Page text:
Solution: If the tolerances cannot be improved, use bearings that "float" in the direction of the error (again, refer to ourThe 2:1 rule and Fixed and Floating Bearings TechTalk). Alternatively, use a linear guide system, like igus®’drylin® WS-10-40 that minimizes assembly tolerances. Also, make sure the bearings or carriages are properly aligned. Avoid over-torquing the bearing’s guide rails into plastic or aluminum extrusions because it may cause the carriage to bind in those areas.

A great tip I share with my customers working with welded frames or uneven equipment assemblies is to use bearings with extra clearance. Typically, square-shaft bearings are more forgiving than round-shaft types because they are better able to float when specified. igus® offers itsdrylin® T,drylin® W and ,drylin® N linear guides in square styles.

3. The rails or shafting are not spaced far enough apart relative to the load.

Symptom: An irregular or chattering motion may occur because the rails are too close together for a load-offset in either the y or z axis (perpendicular to the axis of travel, which is typically designated x axis).

Solution: For every inch between the rails, you need to make sure that your COG is within five inches. So if you have five inches between rails, your COG needs to be less than 25 inches or chattering may occur. To make this easier, use the 5:1 rule for the center-of-gravity-to-rail spacing. If you have room, make the spacing even wider and remember, if you were making a triangle you'd want to make it equilateral, not isosceles.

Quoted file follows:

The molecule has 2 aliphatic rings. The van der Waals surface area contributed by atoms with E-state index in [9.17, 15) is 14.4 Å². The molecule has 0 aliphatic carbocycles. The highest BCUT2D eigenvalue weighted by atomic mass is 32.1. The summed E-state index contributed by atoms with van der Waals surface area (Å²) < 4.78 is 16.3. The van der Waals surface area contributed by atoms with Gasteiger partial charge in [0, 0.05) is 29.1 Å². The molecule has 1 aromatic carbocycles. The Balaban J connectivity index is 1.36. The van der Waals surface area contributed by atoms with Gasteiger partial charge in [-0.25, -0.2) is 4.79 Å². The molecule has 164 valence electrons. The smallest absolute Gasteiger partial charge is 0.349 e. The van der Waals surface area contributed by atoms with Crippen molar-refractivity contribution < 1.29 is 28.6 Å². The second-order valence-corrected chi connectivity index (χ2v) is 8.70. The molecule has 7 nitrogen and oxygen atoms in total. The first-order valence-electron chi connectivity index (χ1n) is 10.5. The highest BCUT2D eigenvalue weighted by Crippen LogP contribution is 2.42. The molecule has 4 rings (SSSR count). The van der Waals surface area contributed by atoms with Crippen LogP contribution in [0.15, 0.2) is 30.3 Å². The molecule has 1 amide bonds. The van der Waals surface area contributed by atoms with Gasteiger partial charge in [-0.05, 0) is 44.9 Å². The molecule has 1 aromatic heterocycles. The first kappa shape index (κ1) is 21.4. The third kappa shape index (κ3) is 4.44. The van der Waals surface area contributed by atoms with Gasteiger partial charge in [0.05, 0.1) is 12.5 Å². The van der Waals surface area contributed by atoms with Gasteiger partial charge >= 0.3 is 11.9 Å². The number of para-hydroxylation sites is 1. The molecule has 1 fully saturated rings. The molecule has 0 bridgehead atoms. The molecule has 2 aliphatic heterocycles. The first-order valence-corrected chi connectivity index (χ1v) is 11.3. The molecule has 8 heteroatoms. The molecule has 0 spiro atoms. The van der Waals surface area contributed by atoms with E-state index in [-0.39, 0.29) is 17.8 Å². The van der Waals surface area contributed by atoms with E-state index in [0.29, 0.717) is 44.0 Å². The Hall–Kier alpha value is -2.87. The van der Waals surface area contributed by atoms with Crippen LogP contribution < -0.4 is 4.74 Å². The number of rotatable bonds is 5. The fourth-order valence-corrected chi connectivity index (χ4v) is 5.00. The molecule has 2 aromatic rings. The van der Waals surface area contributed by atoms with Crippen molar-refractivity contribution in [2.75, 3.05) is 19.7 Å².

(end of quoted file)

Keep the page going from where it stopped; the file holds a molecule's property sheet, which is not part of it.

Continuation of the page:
sy (or) sz must be < 5 x b. The picture on the left is incorrect because the COG is greater than fives times the distance between the rails, while the picture on the right is correct because the COG is less than fives time the distance between the rails.

Linear bearings load offset for y or z axis

1.3 For every inch between the rails, you need to position your COG within five inches. The example on the left is incorrect.


4. A spray-on lubricant or grease was applied to the bearings.